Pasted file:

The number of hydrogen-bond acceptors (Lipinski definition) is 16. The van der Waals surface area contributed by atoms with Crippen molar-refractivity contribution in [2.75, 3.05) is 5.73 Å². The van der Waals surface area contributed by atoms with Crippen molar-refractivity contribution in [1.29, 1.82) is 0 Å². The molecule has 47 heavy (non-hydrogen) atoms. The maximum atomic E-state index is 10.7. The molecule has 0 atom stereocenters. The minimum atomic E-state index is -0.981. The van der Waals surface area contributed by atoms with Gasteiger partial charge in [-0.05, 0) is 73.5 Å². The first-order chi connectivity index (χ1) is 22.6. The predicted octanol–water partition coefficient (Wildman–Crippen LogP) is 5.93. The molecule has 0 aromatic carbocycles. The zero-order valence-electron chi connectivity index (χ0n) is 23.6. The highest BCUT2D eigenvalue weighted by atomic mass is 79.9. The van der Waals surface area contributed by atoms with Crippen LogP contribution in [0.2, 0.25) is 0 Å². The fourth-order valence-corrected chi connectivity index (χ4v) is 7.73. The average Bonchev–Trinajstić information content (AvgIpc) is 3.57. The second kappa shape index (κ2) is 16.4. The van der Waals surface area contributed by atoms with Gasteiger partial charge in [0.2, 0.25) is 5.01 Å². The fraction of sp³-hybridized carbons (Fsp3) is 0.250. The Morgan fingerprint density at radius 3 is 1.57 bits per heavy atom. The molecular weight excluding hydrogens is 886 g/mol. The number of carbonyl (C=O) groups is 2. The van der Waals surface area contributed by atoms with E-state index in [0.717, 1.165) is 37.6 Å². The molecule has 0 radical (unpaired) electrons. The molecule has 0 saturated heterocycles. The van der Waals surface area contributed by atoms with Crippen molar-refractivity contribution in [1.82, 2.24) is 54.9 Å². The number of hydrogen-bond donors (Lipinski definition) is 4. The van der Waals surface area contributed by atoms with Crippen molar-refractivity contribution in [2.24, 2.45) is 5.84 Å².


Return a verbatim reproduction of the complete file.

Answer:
The number of hydrogen-bond acceptors (Lipinski definition) is 16. The van der Waals surface area contributed by atoms with Crippen molar-refractivity contribution in [2.75, 3.05) is 5.73 Å². The van der Waals surface area contributed by atoms with Crippen molar-refractivity contribution in [1.29, 1.82) is 0 Å². The molecule has 47 heavy (non-hydrogen) atoms. The maximum atomic E-state index is 10.7. The molecule has 0 atom stereocenters. The minimum atomic E-state index is -0.981. The van der Waals surface area contributed by atoms with Gasteiger partial charge in [-0.05, 0) is 73.5 Å². The first-order chi connectivity index (χ1) is 22.6. The predicted octanol–water partition coefficient (Wildman–Crippen LogP) is 5.93. The molecule has 0 aromatic carbocycles. The zero-order valence-electron chi connectivity index (χ0n) is 23.6. The highest BCUT2D eigenvalue weighted by atomic mass is 79.9. The van der Waals surface area contributed by atoms with Crippen LogP contribution in [0.2, 0.25) is 0 Å². The fourth-order valence-corrected chi connectivity index (χ4v) is 7.73. The average Bonchev–Trinajstić information content (AvgIpc) is 3.57. The second kappa shape index (κ2) is 16.4. The van der Waals surface area contributed by atoms with Gasteiger partial charge in [0.2, 0.25) is 5.01 Å². The fraction of sp³-hybridized carbons (Fsp3) is 0.250. The Morgan fingerprint density at radius 3 is 1.57 bits per heavy atom. The molecular weight excluding hydrogens is 886 g/mol. The number of carbonyl (C=O) groups is 2. The van der Waals surface area contributed by atoms with E-state index in [0.717, 1.165) is 37.6 Å². The molecule has 0 radical (unpaired) electrons. The molecule has 0 saturated heterocycles. The van der Waals surface area contributed by atoms with Crippen molar-refractivity contribution in [1.82, 2.24) is 54.9 Å². The number of hydrogen-bond donors (Lipinski definition) is 4. The van der Waals surface area contributed by atoms with Crippen molar-refractivity contribution in [2.24, 2.45) is 5.84 Å².